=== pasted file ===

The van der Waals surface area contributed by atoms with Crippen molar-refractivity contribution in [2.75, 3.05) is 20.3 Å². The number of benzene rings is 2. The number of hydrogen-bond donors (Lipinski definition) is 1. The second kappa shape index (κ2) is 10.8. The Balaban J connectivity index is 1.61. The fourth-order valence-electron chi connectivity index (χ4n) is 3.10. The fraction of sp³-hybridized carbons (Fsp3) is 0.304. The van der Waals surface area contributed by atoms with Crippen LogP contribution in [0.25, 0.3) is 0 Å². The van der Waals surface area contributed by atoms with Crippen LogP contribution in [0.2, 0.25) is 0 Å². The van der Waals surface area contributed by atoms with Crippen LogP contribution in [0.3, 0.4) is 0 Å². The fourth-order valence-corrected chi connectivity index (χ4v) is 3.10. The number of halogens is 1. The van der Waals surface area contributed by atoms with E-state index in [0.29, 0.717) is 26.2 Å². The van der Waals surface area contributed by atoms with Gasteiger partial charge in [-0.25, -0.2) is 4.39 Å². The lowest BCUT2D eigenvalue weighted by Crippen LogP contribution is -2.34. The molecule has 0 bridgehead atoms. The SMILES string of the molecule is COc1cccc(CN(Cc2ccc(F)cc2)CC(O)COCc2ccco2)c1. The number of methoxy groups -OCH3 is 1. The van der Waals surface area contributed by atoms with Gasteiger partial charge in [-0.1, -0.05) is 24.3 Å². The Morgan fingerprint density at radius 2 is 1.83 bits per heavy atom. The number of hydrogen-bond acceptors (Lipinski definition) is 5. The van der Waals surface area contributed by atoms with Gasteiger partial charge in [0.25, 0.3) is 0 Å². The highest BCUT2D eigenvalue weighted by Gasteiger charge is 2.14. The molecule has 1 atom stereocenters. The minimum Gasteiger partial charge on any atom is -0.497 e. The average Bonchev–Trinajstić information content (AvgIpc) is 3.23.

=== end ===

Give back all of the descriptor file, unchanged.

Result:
The van der Waals surface area contributed by atoms with Crippen molar-refractivity contribution in [2.75, 3.05) is 20.3 Å². The number of benzene rings is 2. The number of hydrogen-bond donors (Lipinski definition) is 1. The second kappa shape index (κ2) is 10.8. The Balaban J connectivity index is 1.61. The fourth-order valence-electron chi connectivity index (χ4n) is 3.10. The fraction of sp³-hybridized carbons (Fsp3) is 0.304. The van der Waals surface area contributed by atoms with Crippen LogP contribution in [0.25, 0.3) is 0 Å². The van der Waals surface area contributed by atoms with Crippen LogP contribution in [0.2, 0.25) is 0 Å². The van der Waals surface area contributed by atoms with Crippen LogP contribution in [0.3, 0.4) is 0 Å². The fourth-order valence-corrected chi connectivity index (χ4v) is 3.10. The number of halogens is 1. The van der Waals surface area contributed by atoms with E-state index in [0.29, 0.717) is 26.2 Å². The van der Waals surface area contributed by atoms with Gasteiger partial charge in [-0.25, -0.2) is 4.39 Å². The lowest BCUT2D eigenvalue weighted by Crippen LogP contribution is -2.34. The molecule has 0 bridgehead atoms. The SMILES string of the molecule is COc1cccc(CN(Cc2ccc(F)cc2)CC(O)COCc2ccco2)c1. The number of methoxy groups -OCH3 is 1. The van der Waals surface area contributed by atoms with Gasteiger partial charge in [-0.1, -0.05) is 24.3 Å². The Morgan fingerprint density at radius 2 is 1.83 bits per heavy atom. The number of hydrogen-bond acceptors (Lipinski definition) is 5. The van der Waals surface area contributed by atoms with Gasteiger partial charge in [0.25, 0.3) is 0 Å². The highest BCUT2D eigenvalue weighted by Gasteiger charge is 2.14. The molecule has 1 atom stereocenters. The minimum Gasteiger partial charge on any atom is -0.497 e. The average Bonchev–Trinajstić information content (AvgIpc) is 3.23.